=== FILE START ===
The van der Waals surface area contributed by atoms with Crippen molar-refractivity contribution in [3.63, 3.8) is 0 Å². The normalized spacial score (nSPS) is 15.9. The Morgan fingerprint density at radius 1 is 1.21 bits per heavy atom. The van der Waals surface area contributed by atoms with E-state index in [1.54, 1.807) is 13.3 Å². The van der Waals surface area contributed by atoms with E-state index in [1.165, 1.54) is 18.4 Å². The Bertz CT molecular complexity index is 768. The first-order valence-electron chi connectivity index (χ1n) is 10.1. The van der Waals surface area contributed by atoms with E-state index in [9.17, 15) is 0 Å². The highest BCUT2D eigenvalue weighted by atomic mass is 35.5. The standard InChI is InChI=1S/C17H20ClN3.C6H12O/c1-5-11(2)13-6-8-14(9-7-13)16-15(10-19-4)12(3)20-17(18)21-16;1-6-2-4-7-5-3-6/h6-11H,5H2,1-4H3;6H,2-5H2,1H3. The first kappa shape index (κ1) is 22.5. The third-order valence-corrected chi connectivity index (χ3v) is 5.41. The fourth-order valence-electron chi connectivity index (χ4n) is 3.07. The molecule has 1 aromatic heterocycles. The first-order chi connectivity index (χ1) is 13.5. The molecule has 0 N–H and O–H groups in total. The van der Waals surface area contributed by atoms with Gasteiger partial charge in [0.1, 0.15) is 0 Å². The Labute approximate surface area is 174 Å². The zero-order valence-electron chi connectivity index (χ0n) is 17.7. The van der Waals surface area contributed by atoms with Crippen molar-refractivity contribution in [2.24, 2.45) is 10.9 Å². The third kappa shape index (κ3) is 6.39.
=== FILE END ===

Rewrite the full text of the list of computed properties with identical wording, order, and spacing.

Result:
The van der Waals surface area contributed by atoms with Crippen molar-refractivity contribution in [3.63, 3.8) is 0 Å². The normalized spacial score (nSPS) is 15.9. The Morgan fingerprint density at radius 1 is 1.21 bits per heavy atom. The van der Waals surface area contributed by atoms with E-state index in [1.54, 1.807) is 13.3 Å². The van der Waals surface area contributed by atoms with E-state index in [1.165, 1.54) is 18.4 Å². The Bertz CT molecular complexity index is 768. The first-order valence-electron chi connectivity index (χ1n) is 10.1. The van der Waals surface area contributed by atoms with E-state index in [9.17, 15) is 0 Å². The highest BCUT2D eigenvalue weighted by atomic mass is 35.5. The standard InChI is InChI=1S/C17H20ClN3.C6H12O/c1-5-11(2)13-6-8-14(9-7-13)16-15(10-19-4)12(3)20-17(18)21-16;1-6-2-4-7-5-3-6/h6-11H,5H2,1-4H3;6H,2-5H2,1H3. The first kappa shape index (κ1) is 22.5. The third-order valence-corrected chi connectivity index (χ3v) is 5.41. The fourth-order valence-electron chi connectivity index (χ4n) is 3.07. The molecule has 1 aromatic heterocycles. The first-order chi connectivity index (χ1) is 13.5. The molecule has 0 N–H and O–H groups in total. The van der Waals surface area contributed by atoms with Gasteiger partial charge in [0.1, 0.15) is 0 Å². The Labute approximate surface area is 174 Å². The zero-order valence-electron chi connectivity index (χ0n) is 17.7. The van der Waals surface area contributed by atoms with Crippen molar-refractivity contribution in [2.24, 2.45) is 10.9 Å². The third kappa shape index (κ3) is 6.39.